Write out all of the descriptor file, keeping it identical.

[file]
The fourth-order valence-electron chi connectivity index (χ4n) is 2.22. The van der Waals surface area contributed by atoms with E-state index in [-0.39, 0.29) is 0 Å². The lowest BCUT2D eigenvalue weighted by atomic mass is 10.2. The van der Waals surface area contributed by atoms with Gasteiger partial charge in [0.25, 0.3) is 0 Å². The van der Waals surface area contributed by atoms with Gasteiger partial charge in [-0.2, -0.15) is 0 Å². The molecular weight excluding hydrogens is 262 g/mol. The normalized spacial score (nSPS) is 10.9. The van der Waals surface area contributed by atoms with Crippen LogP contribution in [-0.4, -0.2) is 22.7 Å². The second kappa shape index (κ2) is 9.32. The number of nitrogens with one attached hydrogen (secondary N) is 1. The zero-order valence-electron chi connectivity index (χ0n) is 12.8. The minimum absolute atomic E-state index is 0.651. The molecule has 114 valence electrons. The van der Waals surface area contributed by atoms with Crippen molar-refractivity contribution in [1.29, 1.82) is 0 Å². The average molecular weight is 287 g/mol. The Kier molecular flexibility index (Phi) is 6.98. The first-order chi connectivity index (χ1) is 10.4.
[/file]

The fourth-order valence-electron chi connectivity index (χ4n) is 2.22. The van der Waals surface area contributed by atoms with E-state index in [-0.39, 0.29) is 0 Å². The lowest BCUT2D eigenvalue weighted by atomic mass is 10.2. The van der Waals surface area contributed by atoms with Gasteiger partial charge in [0.25, 0.3) is 0 Å². The van der Waals surface area contributed by atoms with Gasteiger partial charge in [-0.2, -0.15) is 0 Å². The molecular weight excluding hydrogens is 262 g/mol. The normalized spacial score (nSPS) is 10.9. The van der Waals surface area contributed by atoms with Crippen LogP contribution in [-0.4, -0.2) is 22.7 Å². The second kappa shape index (κ2) is 9.32. The number of nitrogens with one attached hydrogen (secondary N) is 1. The zero-order valence-electron chi connectivity index (χ0n) is 12.8. The minimum absolute atomic E-state index is 0.651. The molecule has 114 valence electrons. The van der Waals surface area contributed by atoms with Crippen molar-refractivity contribution in [1.29, 1.82) is 0 Å². The average molecular weight is 287 g/mol. The Kier molecular flexibility index (Phi) is 6.98. The first-order chi connectivity index (χ1) is 10.4.